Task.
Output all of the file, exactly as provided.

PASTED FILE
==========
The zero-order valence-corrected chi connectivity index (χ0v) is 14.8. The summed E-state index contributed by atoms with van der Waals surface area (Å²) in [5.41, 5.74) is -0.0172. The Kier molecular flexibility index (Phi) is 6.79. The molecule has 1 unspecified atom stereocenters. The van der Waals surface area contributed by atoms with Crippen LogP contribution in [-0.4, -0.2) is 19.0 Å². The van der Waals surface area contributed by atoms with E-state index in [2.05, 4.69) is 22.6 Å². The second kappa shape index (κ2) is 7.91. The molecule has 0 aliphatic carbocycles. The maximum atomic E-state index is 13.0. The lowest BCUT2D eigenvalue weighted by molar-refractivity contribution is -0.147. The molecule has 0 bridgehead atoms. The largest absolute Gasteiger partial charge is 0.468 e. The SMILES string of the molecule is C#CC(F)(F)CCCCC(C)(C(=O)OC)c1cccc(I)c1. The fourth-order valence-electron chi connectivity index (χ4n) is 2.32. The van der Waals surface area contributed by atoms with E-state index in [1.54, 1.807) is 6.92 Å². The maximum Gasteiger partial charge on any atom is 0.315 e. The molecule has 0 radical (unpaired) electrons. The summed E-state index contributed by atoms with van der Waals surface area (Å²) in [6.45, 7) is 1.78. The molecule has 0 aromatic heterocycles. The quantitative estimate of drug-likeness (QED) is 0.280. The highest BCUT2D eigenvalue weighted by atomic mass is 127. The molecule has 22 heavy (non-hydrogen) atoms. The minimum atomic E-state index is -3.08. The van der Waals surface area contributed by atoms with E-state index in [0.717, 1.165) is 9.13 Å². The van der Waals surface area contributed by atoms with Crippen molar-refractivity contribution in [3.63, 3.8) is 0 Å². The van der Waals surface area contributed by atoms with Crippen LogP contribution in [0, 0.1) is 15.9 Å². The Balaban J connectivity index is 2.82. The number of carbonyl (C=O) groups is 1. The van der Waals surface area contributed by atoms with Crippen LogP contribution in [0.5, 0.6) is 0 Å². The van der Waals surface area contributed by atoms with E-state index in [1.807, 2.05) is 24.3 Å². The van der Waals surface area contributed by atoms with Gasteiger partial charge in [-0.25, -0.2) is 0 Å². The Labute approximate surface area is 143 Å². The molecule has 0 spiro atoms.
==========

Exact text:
The zero-order valence-corrected chi connectivity index (χ0v) is 14.8. The summed E-state index contributed by atoms with van der Waals surface area (Å²) in [5.41, 5.74) is -0.0172. The Kier molecular flexibility index (Phi) is 6.79. The molecule has 1 unspecified atom stereocenters. The van der Waals surface area contributed by atoms with Crippen LogP contribution in [-0.4, -0.2) is 19.0 Å². The van der Waals surface area contributed by atoms with E-state index in [2.05, 4.69) is 22.6 Å². The second kappa shape index (κ2) is 7.91. The molecule has 0 aliphatic carbocycles. The maximum atomic E-state index is 13.0. The lowest BCUT2D eigenvalue weighted by molar-refractivity contribution is -0.147. The molecule has 0 bridgehead atoms. The largest absolute Gasteiger partial charge is 0.468 e. The SMILES string of the molecule is C#CC(F)(F)CCCCC(C)(C(=O)OC)c1cccc(I)c1. The fourth-order valence-electron chi connectivity index (χ4n) is 2.32. The van der Waals surface area contributed by atoms with E-state index in [1.54, 1.807) is 6.92 Å². The maximum Gasteiger partial charge on any atom is 0.315 e. The molecule has 0 radical (unpaired) electrons. The summed E-state index contributed by atoms with van der Waals surface area (Å²) in [6.45, 7) is 1.78. The molecule has 0 aromatic heterocycles. The quantitative estimate of drug-likeness (QED) is 0.280. The highest BCUT2D eigenvalue weighted by atomic mass is 127. The molecule has 22 heavy (non-hydrogen) atoms. The minimum atomic E-state index is -3.08. The van der Waals surface area contributed by atoms with E-state index in [0.717, 1.165) is 9.13 Å². The van der Waals surface area contributed by atoms with Crippen molar-refractivity contribution in [3.63, 3.8) is 0 Å². The van der Waals surface area contributed by atoms with Crippen LogP contribution in [0, 0.1) is 15.9 Å². The Balaban J connectivity index is 2.82. The number of carbonyl (C=O) groups is 1. The van der Waals surface area contributed by atoms with Crippen LogP contribution in [0.5, 0.6) is 0 Å². The van der Waals surface area contributed by atoms with E-state index in [1.807, 2.05) is 24.3 Å². The van der Waals surface area contributed by atoms with Gasteiger partial charge in [-0.25, -0.2) is 0 Å². The Labute approximate surface area is 143 Å². The molecule has 0 spiro atoms.